I Have Taken An Oath To Remember
Art Songs of the Holocaust
Transcontinental Music Publications 950094
Paulina Stark, soprano
Robert Stern, piano
Nadine Shank, piano
Lazar Weiner (1897 - 1982) was born in Cherkassy, Belosrussia. He received his early music training at the choir school of the Brodsky Synagogue in Kiev and at the Kiev Conservatory. He immigrated to the United States in 1914, settling in New York City where he worked as a vocal coach, accompanist and piano teacher. He was one of the most active Jewish musicians of this century in the United States, where he organized and conducted hundreds of people in the Workmen's Circle Choirs throughout the United States, served as the music director of Central Synagogue in New York City for more than 40 years and served on the faculties of the Schools of Sacred Music, both at Hebrew Union College and the Jewish Theological Seminary. He composed more than 300 works in all genres. He was often referred to as the "Schubert of Yiddish Art Song".
Larry Zimmerman has led two diverse careers, one as a military officer/systems engineer, and the other as a composer, pianist and conductor. His first career was spent in the United States Navy as a flight officer onboard the E-2C Hawkeye, operating off various aircraft carriers. On one of his Navy tours, he directed the Naval Air Training Command Choir, performing extensively throughout the country. He currently is an employee of a small Defense Department consulting firm (Whitney Bradley and Brown) in Vienna, Virginia. Two of his major works include "Wind Songs," a song cycle dedicated to the young people of Terezin and his piece "I Thank Thee Lord." The latter piece utilizes the poetry of CDR Ralph Gaither an American prisoner of war held captive in North Vietnam for seven years which is scored for men's chorus and orchestra. His music is published by Transcontinental Music and some of his compositions were recorded while serving in the Navy. He has a Master of Arts degree from the Naval War College in National Security and Strategic Studies and is a recent graduate of George Mason University with a Master of Arts with an emphasis on composition.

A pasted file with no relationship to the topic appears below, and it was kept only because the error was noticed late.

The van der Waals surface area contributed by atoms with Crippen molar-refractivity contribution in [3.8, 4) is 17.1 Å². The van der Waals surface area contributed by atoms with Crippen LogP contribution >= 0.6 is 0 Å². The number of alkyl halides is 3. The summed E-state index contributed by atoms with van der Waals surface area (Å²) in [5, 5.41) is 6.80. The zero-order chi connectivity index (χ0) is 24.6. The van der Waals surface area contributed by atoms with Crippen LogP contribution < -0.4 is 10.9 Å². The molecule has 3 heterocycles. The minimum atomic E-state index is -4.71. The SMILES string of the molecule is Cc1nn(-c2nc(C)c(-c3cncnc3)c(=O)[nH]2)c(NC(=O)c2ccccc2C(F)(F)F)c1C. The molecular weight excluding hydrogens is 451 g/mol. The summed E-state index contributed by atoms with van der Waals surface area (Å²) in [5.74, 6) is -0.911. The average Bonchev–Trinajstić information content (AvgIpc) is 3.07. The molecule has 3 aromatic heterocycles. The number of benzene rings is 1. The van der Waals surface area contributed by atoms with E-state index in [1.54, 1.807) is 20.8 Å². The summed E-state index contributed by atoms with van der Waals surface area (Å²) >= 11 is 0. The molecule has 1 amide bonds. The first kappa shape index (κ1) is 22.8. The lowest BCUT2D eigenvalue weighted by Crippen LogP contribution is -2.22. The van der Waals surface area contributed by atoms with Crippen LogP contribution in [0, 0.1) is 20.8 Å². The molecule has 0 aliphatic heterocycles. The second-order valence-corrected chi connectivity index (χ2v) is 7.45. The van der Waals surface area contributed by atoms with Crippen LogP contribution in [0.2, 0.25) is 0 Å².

Robert Stern (1934- ) was educated at the Eastman School of Music and UCLA. His teachers include Louis Mennini, Kent Kennan, Wayne Barlow, Bernard Rogers, Lukas Foss, and Howard Hanson. He has received grants from the NEA, the Massachusetts Council on the Arts and Humanities, the Martha Baird Rockerfeller Fund for Music, and ASCAP. Stern has been a fellow at the MacDowell Colony, the Millay Colony for the Arts, Yaddo, and the Alfred University Summer Place. His Yam Hamelach (The Dead Sea) won a second prize in the Premio Musicale Citta di Trieste in 1979. Mr. Stern presently teaches at the University of Massachusetts, Amherst.
Helen Greenberg (1939- ), composer, singer and conductor, was born in Baltimore, Maryland. Following completion of a BA in English and Secondary Education from Goucher College, she moved to Montreal and later to Toronto. Ms. Greenberg studied composition with Oskar Morawetz, Edward Luafer and Srul Irving Glick. She has written a large body of secular and liturgical works using Hebrew, Yiddish and English texts. Her works are being widely performed in concerts throughout Canada and the United States.